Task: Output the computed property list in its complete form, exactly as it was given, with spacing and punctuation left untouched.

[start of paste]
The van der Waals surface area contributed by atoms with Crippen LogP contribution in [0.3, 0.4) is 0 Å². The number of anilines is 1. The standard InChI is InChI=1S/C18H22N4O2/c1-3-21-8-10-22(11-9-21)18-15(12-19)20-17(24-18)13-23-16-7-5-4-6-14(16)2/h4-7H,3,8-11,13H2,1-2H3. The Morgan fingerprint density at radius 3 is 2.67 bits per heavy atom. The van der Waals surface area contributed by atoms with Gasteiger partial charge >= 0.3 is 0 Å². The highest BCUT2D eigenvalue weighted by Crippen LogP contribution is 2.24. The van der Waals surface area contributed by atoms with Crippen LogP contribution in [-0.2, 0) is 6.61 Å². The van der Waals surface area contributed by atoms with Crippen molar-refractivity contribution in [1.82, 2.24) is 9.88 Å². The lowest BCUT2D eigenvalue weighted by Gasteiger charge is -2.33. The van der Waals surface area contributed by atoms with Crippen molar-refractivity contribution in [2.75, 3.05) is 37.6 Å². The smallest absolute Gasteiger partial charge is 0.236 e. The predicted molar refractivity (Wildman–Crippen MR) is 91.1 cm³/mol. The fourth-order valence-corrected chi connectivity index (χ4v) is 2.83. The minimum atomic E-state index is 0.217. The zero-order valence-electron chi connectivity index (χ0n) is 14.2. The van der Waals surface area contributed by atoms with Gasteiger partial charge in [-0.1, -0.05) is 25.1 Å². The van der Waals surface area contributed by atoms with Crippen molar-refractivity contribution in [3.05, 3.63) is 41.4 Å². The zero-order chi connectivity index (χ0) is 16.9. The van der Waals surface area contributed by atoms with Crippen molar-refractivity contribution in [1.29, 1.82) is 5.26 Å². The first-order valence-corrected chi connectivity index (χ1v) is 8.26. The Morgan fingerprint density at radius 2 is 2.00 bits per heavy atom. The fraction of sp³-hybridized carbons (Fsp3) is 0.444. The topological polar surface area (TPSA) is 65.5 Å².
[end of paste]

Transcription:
The van der Waals surface area contributed by atoms with Crippen LogP contribution in [0.3, 0.4) is 0 Å². The number of anilines is 1. The standard InChI is InChI=1S/C18H22N4O2/c1-3-21-8-10-22(11-9-21)18-15(12-19)20-17(24-18)13-23-16-7-5-4-6-14(16)2/h4-7H,3,8-11,13H2,1-2H3. The Morgan fingerprint density at radius 3 is 2.67 bits per heavy atom. The van der Waals surface area contributed by atoms with Gasteiger partial charge >= 0.3 is 0 Å². The highest BCUT2D eigenvalue weighted by Crippen LogP contribution is 2.24. The van der Waals surface area contributed by atoms with Crippen LogP contribution in [-0.2, 0) is 6.61 Å². The van der Waals surface area contributed by atoms with Crippen molar-refractivity contribution in [1.82, 2.24) is 9.88 Å². The lowest BCUT2D eigenvalue weighted by Gasteiger charge is -2.33. The van der Waals surface area contributed by atoms with Crippen molar-refractivity contribution in [2.75, 3.05) is 37.6 Å². The smallest absolute Gasteiger partial charge is 0.236 e. The predicted molar refractivity (Wildman–Crippen MR) is 91.1 cm³/mol. The fourth-order valence-corrected chi connectivity index (χ4v) is 2.83. The minimum atomic E-state index is 0.217. The zero-order valence-electron chi connectivity index (χ0n) is 14.2. The van der Waals surface area contributed by atoms with Gasteiger partial charge in [-0.1, -0.05) is 25.1 Å². The van der Waals surface area contributed by atoms with Crippen molar-refractivity contribution in [3.05, 3.63) is 41.4 Å². The zero-order chi connectivity index (χ0) is 16.9. The van der Waals surface area contributed by atoms with Crippen molar-refractivity contribution in [1.29, 1.82) is 5.26 Å². The first-order valence-corrected chi connectivity index (χ1v) is 8.26. The Morgan fingerprint density at radius 2 is 2.00 bits per heavy atom. The fraction of sp³-hybridized carbons (Fsp3) is 0.444. The topological polar surface area (TPSA) is 65.5 Å².